Effects of practising on electronic piano

Effects of practising on electronic piano

Effects of practising on electronic piano

WKMT and Juan Rezzuto have released an article on this matter that clearly speaks about the pros and the cons of practising on a digital piano. We strongly recommend you to read and comment it. 

Practising on a digital piano has been long stigmatized as the worst sin amongst pianists. With all new developments, digital pianos have experienced a great deal of resistance from traditional performers and maestros. But are they actually as negative for performers as everyone is claiming?

Practising on a 100% reliable instrument is fundamental when we are in the process of setting up a piece from the scratch. A digital piano fosters a very good habit: practising without pedal. An acoustic piano enhances the sound so much when we use the pedal that we struggle to resist the pull towards embellishing our performance by using it. As opposed to the latter, digital pianos offer a rather poor emulation of the effect of the pedal. This conveniently encourages the use of this device.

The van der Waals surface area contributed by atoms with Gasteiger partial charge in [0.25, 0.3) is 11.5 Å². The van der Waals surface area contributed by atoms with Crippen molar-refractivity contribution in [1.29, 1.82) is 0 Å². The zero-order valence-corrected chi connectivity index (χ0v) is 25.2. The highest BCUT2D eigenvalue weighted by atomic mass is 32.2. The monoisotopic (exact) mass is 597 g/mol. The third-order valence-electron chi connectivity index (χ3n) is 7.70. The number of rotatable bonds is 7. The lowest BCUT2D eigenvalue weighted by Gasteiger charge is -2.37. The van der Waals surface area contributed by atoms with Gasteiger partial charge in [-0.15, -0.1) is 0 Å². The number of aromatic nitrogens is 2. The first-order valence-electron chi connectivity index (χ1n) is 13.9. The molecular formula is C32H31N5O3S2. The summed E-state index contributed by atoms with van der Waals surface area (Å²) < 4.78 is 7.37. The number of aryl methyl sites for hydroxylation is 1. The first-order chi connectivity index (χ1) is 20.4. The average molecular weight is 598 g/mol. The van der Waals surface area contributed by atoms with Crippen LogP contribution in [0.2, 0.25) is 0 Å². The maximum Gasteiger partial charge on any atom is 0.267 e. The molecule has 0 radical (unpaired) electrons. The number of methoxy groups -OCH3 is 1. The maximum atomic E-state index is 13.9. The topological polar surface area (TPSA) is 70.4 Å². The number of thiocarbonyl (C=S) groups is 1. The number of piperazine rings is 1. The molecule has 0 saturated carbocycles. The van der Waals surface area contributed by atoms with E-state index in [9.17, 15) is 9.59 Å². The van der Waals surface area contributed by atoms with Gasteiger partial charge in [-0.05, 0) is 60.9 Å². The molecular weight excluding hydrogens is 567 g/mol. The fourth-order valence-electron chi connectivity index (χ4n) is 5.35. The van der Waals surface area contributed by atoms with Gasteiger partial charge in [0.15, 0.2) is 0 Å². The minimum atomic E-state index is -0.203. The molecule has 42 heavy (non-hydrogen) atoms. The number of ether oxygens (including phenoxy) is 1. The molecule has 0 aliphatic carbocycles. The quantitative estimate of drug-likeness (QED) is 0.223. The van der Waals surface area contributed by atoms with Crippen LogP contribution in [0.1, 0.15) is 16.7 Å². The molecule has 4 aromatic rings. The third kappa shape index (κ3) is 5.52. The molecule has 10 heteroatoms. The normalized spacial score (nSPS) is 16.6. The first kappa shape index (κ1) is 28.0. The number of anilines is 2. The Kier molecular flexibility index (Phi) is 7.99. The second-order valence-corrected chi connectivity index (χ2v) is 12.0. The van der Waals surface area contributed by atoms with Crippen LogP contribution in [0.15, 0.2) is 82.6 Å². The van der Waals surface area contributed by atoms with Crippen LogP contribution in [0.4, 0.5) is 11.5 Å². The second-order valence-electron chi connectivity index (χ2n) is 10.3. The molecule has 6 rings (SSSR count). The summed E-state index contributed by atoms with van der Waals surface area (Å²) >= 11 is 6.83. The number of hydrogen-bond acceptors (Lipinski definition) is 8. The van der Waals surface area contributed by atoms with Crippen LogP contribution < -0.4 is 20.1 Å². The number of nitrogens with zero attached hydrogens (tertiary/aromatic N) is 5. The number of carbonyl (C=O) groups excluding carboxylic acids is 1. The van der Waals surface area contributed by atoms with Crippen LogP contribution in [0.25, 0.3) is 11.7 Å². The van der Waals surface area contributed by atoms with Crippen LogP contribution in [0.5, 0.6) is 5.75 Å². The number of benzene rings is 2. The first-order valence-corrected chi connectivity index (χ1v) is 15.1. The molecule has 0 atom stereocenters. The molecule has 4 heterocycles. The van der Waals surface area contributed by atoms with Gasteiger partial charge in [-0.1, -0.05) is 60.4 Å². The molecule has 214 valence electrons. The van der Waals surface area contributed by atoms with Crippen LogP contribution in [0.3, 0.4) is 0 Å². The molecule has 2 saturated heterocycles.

It is also quite remarkable the fact that digital pianos don’t need regular tuning. Practising on a piano that is out of tune can be truly prejudicial to our development and our aural skills. One of the greatest skills of the pianist is represented by their intellectual tuning. As pianists, we are used to listening to all notes perfectly tuned. This fact forges the strongest tuning sense amongst musicians.

It also helps beginner pianists to remain on a healthy instrument ladder. Acquiring a superlative piano when we are still making our first steps into the art of piano performing can prove to be highly prejudicial. As with anything else in life, it is important to make an effort and deserve what we get. the quality and, sometimes, the size of the piano should evolve together with our skill.


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